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Cell Rep. 2016 Sep 6;16(10):2686-2698. doi: 10.1016/j.celrep.2016.07.084. Epub 2016 Aug 25.

GRK2 Constitutively Governs Peripheral Delta Opioid Receptor Activity.

Author information

1
Department of Pharmacology, University of Texas Health Science Center at San Antonio, San Antonio, TX 78229, USA.
2
Department of Oral and Maxillofacial Surgery, University of Texas Health Science Center at San Antonio, San Antonio, TX 78229, USA.
3
Department of Endodontics, University of Texas Health Science Center at San Antonio, San Antonio, TX 78229, USA.
4
Department of Pharmacology, University of Texas Health Science Center at San Antonio, San Antonio, TX 78229, USA; Department of Oral and Maxillofacial Surgery, University of Texas Health Science Center at San Antonio, San Antonio, TX 78229, USA; Department of Physiology, University of Texas Health Science Center at San Antonio, San Antonio, TX 78229, USA. Electronic address: jeske@uthscsa.edu.

Abstract

Opioids remain the standard for analgesic care; however, adverse effects of systemic treatments contraindicate long-term administration. While most clinical opioids target mu opioid receptors (MOR), those that target the delta class (DOR) also demonstrate analgesic efficacy. Furthermore, peripherally restrictive opioids represent an attractive direction for analgesia. However, opioid receptors including DOR are analgesically incompetent in the absence of inflammation. Here, we report that G protein-coupled receptor kinase 2 (GRK2) naively associates with plasma membrane DOR in peripheral sensory neurons to inhibit analgesic agonist efficacy. This interaction prevents optimal Gβ subunit association with the receptor, thereby reducing DOR activity. Importantly, bradykinin stimulates GRK2 movement away from DOR and onto Raf kinase inhibitory protein (RKIP). protein kinase C (PKC)-dependent RKIP phosphorylation induces GRK2 sequestration, restoring DOR functionality in sensory neurons. Together, these results expand the known function of GRK2, identifying a non-internalizing role to maintain peripheral DOR in an analgesically incompetent state.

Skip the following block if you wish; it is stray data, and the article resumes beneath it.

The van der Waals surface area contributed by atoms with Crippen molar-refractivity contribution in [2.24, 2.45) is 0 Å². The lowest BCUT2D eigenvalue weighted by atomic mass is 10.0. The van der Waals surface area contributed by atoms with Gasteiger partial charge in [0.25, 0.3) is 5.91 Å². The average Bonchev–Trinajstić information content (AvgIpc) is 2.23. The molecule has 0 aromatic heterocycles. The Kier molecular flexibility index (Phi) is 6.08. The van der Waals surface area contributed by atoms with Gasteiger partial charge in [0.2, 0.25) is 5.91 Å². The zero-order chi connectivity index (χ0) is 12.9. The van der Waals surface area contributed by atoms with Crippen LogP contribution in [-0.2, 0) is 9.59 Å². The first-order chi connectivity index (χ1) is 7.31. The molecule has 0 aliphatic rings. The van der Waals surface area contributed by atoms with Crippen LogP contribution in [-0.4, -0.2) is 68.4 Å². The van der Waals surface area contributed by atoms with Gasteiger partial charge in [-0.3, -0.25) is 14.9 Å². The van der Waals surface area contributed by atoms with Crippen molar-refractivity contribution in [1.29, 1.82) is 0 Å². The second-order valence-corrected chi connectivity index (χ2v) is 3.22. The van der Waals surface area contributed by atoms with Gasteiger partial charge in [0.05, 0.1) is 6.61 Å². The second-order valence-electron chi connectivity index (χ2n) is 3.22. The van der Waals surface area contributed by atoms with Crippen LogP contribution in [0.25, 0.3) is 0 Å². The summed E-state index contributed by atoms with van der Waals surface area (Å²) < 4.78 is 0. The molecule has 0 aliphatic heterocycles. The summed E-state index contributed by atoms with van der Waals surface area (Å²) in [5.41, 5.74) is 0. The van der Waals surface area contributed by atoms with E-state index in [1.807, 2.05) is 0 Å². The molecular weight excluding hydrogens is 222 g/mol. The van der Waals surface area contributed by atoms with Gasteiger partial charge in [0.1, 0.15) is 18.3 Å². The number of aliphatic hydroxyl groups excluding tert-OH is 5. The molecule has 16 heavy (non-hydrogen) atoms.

PMID:
27568556
PMCID:
PMC5014669
DOI:
10.1016/j.celrep.2016.07.084
[Indexed for MEDLINE]
Free PMC Article

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